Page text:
The moment I saw Ireland’s lush green landscape from the airplane’s window as we began our descent into Shannon, I sensed I was entering a world that was unlike anything I had experienced before. When I walked outside the airport and the sea breeze hit me; I was enchanted. For the next two weeks, I left everything behind me and let Ireland sink into every pore of my being. I went from stressed to blissed in about a second flat. It was a feeling I will never forget and will cherish for the rest of my life.
We rented a house for two weeks on the Ballina side of the Killaloe/Ballina Bridge on the river Shannon. Five women with two rental cars and no reservations or itinerary, we planned only on doing what inspired us in the moment. We went to the Aran Islands and saw the most beautiful view of the Cliffs of Moher from below instead of on top; we frolicked around County Clare as if we were residents, and made many friends in Killaloe at the local pubs. I met my new friend Missy when we were seated beside each other for lunch and she began chatting away. Missy gave us the phone numbers of her chums who would give us a private boat ride on the Shannon, and to another who gave us a tour of the bell tower at St. Flannan’s church, which is built on the grounds that once held the castle of Brian Boru, the High King. We bet on the races at Listowel and traveled to the Matchmaking Festival in Lisdoonvarna for a kiss. We followed the footsteps of President Obama, and had a pint at Ollie Hayes pub in Moneygall. Following Missy’s instructions to visit Brian Boru’s Fort, I went out for an evening walk and serendipitously, I met her along the pathway. She and I spent the evening on the fort walk, and she gave me a personal history lesson, intertwined with the local gossip. On our last night, the town celebrated with us at Flanagan’s, dinner at The Wooden Spoon, followed by pints and craic at our favorite pub, The Anchor.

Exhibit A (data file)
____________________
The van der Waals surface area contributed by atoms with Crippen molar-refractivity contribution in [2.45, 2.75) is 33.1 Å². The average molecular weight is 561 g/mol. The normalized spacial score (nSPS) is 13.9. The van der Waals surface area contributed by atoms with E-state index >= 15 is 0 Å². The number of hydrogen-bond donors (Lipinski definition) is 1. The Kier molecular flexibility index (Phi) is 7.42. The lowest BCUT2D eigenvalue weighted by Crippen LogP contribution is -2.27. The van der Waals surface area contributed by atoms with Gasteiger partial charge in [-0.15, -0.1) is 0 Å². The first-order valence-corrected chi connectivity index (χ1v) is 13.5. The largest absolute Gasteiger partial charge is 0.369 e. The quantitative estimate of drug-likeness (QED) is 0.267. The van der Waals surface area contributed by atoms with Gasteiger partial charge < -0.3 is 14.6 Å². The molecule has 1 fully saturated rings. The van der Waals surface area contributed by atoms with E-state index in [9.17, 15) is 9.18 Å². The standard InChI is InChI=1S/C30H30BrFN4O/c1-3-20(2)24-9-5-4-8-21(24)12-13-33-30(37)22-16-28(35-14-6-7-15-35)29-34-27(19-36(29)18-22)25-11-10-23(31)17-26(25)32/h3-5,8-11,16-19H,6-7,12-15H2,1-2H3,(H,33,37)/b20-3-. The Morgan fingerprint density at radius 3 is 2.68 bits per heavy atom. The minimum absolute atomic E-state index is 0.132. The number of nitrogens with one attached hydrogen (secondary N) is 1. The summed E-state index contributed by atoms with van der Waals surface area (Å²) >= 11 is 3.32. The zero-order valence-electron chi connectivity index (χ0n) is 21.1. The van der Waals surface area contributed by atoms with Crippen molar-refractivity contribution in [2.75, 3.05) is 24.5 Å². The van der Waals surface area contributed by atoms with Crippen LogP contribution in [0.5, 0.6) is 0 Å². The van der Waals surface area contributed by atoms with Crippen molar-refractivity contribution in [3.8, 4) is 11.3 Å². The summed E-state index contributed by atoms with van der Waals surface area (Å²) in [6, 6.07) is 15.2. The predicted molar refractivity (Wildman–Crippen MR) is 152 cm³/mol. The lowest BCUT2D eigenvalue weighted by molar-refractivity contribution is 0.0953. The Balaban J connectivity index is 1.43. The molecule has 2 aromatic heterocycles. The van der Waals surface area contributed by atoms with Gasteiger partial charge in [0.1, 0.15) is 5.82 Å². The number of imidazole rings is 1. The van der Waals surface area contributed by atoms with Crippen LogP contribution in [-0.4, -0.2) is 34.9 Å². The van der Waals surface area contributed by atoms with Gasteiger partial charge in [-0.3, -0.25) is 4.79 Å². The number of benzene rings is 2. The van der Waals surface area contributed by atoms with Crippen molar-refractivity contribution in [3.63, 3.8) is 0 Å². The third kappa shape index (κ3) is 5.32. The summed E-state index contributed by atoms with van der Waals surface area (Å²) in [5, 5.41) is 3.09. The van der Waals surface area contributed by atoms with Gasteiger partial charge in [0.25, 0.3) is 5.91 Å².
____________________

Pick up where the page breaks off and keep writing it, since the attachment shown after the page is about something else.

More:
Ireland engages every one of the human senses unlike no other. The landscapes, the food, the drink, the people, and the mystical energy of Ireland created a festival for all of my senses and kept me enraptured for two weeks straight. This was an adventure that I never could have imagined.
The people were as mesmerizing to me as the perfect landscapes. Coming from Cleveland, where the drivers are very impatient and rude, I was struck by how the people in Ireland stop, and instead of yelling, asked us to pull over so they could help us with directions. The absence of arrogance in the Irish people left me falling in love with everyone I spoke with. The open hearts, the transparency, the pure intentions; at first I thought it foreign and odd. Then it dawned on me that this is the way humans are meant to treat each other. This is how God intends us to love one another.
I was not expecting what I found in Ireland. I have seen with my eyes the most beautiful things on Earth. I could go blind today and have memories to satisfy me for the rest of my life. As our plane took off for home, tears fell down my face. I was already aching for this place that felt like home. I wasn’t expecting such a delicious and intense connection, much like I wasn’t expecting to go through culture shock when I returned home to my own life. It took me a few weeks to readjust, and it was a little rocky. My husband thought maybe I fell in love when I was on vacation in Ireland. He was right. I fell in love with Ireland.
See more of Heidi’s photo’s from her trip to Ireland: